BahaIn Century’s end, I showed that Bahais of my generation widely expected universal peace to arrive in the twentieth century. Some of the texts on which this belief was based did not refer to the twentieth century; others did refer to the twentieth century or dates in the 20th century, but were pilgrims’ notes. There may be more, but I have found five such unauthentic sources:

onecandle– The Maxwell’s pilgrim’s notes, anticipating the Lesser Peace by 1953.
– Esselmont’s pilgrim’s notes, in the first edition of Baha’u’llah and the New Era, anticipating universal peace by 1957. As Dan Jensen has pointed out, the 1950 edition changed the date to 1963, but it is still just a pilgrim’s note, and universal peace was also not achieved in 1963.
Sarah Kenny’s Haifa notes anticipating the Lesser Peace in the 20th century.
– A report in the Montreal Star on September 11, 1912, printed in Abdu’l-Baha in Canada p. 35, saying that peace would be universal in the 20th century.
– A talk reported in The Promulgation of Universal Peace page 126, and in Star of the West 3.8.14, calling the twentieth century the century of international peace.
Read the rest of this entry »

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Century’s end – my two cents

Posted by Sen on January 12, 2009

spinningtopWhen I was a child, I spake as a child, I understood as a child, I thought as a child: but when I became a man, I put away childish things. 1 Corinthians 13:11

The word ‘century’ appears unproblematic: a period of a hundred years, which in common usage begins with the year 00 (although sticklers will insist that the century begins in the year 01, so that the 21st century began on 1 January 2001). But in reading the Bahai texts, things are not so simple. In this post I want to look at the peculiar significance Bahais have mistakenly attached to the 20th century and what can be learned from the whole affair; in the next posting I will look at what the Bahai writings really say about the ‘century’ (not the 20th century).
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The future of religions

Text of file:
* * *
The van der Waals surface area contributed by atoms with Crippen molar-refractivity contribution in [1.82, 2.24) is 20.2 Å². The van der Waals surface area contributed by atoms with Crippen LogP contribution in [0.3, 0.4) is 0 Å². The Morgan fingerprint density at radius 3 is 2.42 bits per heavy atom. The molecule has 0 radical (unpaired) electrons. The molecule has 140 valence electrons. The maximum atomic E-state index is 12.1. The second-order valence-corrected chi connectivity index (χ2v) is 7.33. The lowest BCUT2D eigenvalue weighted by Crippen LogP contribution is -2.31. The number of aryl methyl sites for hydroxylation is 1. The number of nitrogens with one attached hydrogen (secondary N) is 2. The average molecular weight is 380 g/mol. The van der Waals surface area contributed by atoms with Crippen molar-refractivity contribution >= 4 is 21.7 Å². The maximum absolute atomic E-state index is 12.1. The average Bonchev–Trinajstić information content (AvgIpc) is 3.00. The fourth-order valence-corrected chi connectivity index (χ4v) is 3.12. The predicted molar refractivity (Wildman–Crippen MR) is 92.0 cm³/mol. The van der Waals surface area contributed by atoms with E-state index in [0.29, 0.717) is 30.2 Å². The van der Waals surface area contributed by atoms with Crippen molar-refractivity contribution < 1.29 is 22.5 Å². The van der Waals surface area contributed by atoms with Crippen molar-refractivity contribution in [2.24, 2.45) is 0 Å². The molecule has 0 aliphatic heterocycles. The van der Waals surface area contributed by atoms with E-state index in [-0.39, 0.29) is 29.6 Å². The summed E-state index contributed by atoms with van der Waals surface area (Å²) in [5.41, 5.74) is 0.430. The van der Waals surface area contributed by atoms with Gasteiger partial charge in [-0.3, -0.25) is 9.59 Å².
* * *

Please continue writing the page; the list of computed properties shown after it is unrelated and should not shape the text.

Posted by Sen on January 5, 2009

One of the friends asked:

What is the ideal future envisioned in Baha’i religion? Is it a global order in which the world is composed of many diverse religions, each tolerant of one another, and the Baha’i just one amongst many? Or would the Baha’i be the organizing principle?

Read the rest of this entry »

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He cannot override …

Posted by Sen on December 30, 2008

wobIn Shoghi Effendi’s 1934 letter ‘The Dispensation of Baha’u’llah,’ there’s a well-known paragraph in which he says that “the Guardian of the Faith has been made the Interpreter of the Word and that the Universal House of Justice has been invested with the function of legislating …”. I want to look at the paragraph after that, which deals with the fact that the Guardian is a member of the House of Justice; so that while the spheres of the two institutions are distinct, their memberships overlap. How would that work, with the Guardian or his representative in the room, while the House of Justice was making its decisions?
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The knower as servant (response to Paul Lample)

Posted by Sen on October 20, 2008

I’ve been reading Paul Lample’s “Learning and the Evolution of the Bahá’í Community.” From page 15, he presents various possible roles for the “learned Bahai” in the Bahai community, saying among other things that learned Baha’i is not an “artist”, and concluding “Perhaps the learned Baha’i is more like the ‘scout’ who helps to guide an expedition on a journey into unexplored territory.” I found it striking that he did not mention the possibility that the learned Bahai could be a servant, someone who uses knowledge to minister to the faithful.
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What is theology, and what’s it good for ?

Posted by Sen on October 1, 2008

On my web site, I’ve put up my part of two discussion threads about theology, and how the Bahai community can face the fact that some people know more than others, on particular topics, but without replicating the structures of past religions in which greater knowledge often translates into greater authority. Read the rest of this entry »